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Geyserwise PV solar geyser installation


gallderhen
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Thought I'd share the experience a bit :)

So my parents decided to go solar on the geyser, but they live in the northern side of Pretoria where it gets extremely hot in summer (36C in the shade).

The feared that this would mean that the normal flat panel and evacuated tube systems wouldn't work (or rather work too well) . So they agreed upon the Geyserwise PV installation.

Installed are 4 260W panels, connected to a little inverter, which is then connected to a Titanium element for the 150L geyser.

 

They say it reaches about 60-70 degrees during the day, and around 5am its still sitting at 52 degrees.

 

-G-

 

IMG-20171107-WA0001.jpg

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52 minutes ago, gallderhen said:

Installed are 4 260W panels

 

52 minutes ago, gallderhen said:

They say it reaches about 60-70 degrees during the day

Around 1kwp of modules, so it should make around 5kwh a day, maybe 6. Assuming a 150 liter geyser, and ambient water of 15 Celsius, You can get to 70 if you use no more than around 80 liters of hot water per day. So it does check out.

If you use the whole 150 liters, it will only get it up to 45 after a full day of sunshine. I suppose that is when you switch on the other element :-)

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On 11/9/2017 at 12:45 PM, gallderhen said:

Installed are 4 260W panels, connected to a little inverter, which is then connected to a Titanium element for the 150L geyser.

 

 

I have installed the next version of the Geyserwise PV kit.It consists of a mppt, titanium element, two outputs from the mppt for 2 HWC's or 1 HWC and a 24 or48 volt battery bank(balanced thanks to the HA02).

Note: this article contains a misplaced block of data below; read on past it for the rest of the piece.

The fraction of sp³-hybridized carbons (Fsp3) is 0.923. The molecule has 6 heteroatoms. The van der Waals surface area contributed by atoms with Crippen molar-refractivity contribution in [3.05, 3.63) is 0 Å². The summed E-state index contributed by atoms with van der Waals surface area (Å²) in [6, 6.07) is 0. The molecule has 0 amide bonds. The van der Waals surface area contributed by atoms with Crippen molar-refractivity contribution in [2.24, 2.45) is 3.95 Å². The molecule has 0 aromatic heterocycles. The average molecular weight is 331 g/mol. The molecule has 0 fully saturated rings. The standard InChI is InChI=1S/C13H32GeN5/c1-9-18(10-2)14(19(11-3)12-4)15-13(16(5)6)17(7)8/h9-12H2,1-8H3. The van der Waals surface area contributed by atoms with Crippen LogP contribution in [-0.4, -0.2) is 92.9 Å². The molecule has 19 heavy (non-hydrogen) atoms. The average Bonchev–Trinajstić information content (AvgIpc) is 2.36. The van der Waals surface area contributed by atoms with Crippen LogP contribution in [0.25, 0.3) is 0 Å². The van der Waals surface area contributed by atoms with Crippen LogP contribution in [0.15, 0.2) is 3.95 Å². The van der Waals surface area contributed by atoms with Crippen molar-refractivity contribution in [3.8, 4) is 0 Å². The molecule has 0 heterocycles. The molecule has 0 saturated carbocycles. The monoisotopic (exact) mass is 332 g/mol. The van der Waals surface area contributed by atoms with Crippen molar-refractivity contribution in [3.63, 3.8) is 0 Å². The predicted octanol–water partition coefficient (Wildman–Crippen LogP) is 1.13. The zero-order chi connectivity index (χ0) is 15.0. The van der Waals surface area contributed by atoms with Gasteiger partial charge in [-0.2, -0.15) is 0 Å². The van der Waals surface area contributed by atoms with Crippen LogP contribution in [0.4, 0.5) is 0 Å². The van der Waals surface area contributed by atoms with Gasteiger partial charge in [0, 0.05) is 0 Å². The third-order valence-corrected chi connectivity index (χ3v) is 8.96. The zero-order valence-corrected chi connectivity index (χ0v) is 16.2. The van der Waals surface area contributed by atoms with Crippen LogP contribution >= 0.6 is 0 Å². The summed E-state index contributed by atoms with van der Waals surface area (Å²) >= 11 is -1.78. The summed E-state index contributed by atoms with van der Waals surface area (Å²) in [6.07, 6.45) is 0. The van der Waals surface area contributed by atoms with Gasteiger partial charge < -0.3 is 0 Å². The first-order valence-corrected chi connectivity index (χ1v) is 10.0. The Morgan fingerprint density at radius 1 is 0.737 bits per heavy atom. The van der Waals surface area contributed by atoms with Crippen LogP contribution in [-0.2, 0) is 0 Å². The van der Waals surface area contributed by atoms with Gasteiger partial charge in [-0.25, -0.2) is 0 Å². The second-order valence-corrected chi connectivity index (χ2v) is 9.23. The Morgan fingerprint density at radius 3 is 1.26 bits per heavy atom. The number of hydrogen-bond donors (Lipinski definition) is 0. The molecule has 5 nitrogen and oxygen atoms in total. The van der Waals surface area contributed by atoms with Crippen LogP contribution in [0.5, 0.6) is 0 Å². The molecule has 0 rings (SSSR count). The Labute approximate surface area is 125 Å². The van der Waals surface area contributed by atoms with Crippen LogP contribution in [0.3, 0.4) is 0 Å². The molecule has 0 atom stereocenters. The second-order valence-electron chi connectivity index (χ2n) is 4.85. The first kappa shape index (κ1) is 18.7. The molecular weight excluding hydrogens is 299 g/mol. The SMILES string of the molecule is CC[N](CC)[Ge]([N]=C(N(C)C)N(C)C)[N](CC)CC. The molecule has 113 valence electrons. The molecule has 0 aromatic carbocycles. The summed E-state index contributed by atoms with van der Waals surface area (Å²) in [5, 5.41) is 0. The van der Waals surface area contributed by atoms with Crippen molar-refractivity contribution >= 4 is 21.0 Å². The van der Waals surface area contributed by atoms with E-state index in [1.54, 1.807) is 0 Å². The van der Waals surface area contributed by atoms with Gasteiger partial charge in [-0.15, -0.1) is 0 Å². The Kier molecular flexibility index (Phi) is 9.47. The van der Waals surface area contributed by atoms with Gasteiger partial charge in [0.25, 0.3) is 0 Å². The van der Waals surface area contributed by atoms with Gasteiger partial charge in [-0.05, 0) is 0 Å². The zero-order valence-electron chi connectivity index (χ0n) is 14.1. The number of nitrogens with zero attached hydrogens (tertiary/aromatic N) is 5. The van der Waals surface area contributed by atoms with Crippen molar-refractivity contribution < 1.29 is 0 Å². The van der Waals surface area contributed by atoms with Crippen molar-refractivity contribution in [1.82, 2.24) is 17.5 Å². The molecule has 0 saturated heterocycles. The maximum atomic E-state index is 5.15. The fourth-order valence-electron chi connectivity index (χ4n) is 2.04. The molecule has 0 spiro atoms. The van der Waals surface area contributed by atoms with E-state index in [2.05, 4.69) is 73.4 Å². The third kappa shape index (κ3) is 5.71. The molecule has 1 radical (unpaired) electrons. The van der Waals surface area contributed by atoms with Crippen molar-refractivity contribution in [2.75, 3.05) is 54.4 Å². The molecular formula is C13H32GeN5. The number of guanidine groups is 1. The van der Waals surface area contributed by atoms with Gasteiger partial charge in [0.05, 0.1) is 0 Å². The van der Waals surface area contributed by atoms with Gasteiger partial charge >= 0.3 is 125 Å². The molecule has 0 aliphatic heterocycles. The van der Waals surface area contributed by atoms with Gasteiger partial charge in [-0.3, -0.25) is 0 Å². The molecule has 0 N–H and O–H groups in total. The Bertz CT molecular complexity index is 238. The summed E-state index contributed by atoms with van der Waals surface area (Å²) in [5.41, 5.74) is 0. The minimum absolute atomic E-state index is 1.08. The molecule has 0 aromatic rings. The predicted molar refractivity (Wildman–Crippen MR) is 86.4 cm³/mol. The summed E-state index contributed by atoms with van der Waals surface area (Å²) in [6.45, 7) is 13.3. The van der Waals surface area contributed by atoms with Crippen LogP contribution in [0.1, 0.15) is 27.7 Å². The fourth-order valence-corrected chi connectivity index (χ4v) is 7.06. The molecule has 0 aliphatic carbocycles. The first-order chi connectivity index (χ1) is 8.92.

That is going to be connected via an Axpert or another inverter to feed lights or light loads.

I have had this in since August and the 4 x 330w panels(series/parallel)were all east facing at first, but since then, have moved them facing North.It was not enough to get the desired temp(60 degrees) in a day using DC.

At that time, I adjusted the DC temp setting on the GW controller to 60 from the default 75 degrees during the testing phase and have left it there to confirm battery charging occurs and that the SWAMBO is content with water temp.It now switches at least three times(depending on HW usage) to charge the bank.It also depends on cloud cover naturally.

I have not used the system with a load connected.I am still hunting for the appropriate inverter.

I still want to see the charging/discharging rates having a load connected to the bank (4 x 180ah).

I would suggest anyone starting off with solar to go this route.It takes a large chunk of the energy bill, not rocket science and a quick hit IMO.

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16 minutes ago, Treschen said:

Do you mind sharing total cost with installation and all materials ?

As a comparison to what he did:

To retrofit a normal 150L geyser with a Geyserwise max, 2.4sq meter Flat plate collector, 12 volt pump and all the valves, some plumbing and installation R15K. Vacuum tube collectors are way more. 

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I was also very keen to do this but then I thought: why not just install a grid tie inverter and a couple of solar panels and fit the geyser with a 1kw 220v AC element?

This way once the geyser has reached temp your element will switch off and then the surplus PV production can be consumed by other appliances in the house (TV, Wi-Fi etc.)

Worked for me ;)

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16 hours ago, Noobie said:

I was also very keen to do this but then I thought: why not just install a grid tie inverter and a couple of solar panels and fit the geyser with a 1kw 220v AC element?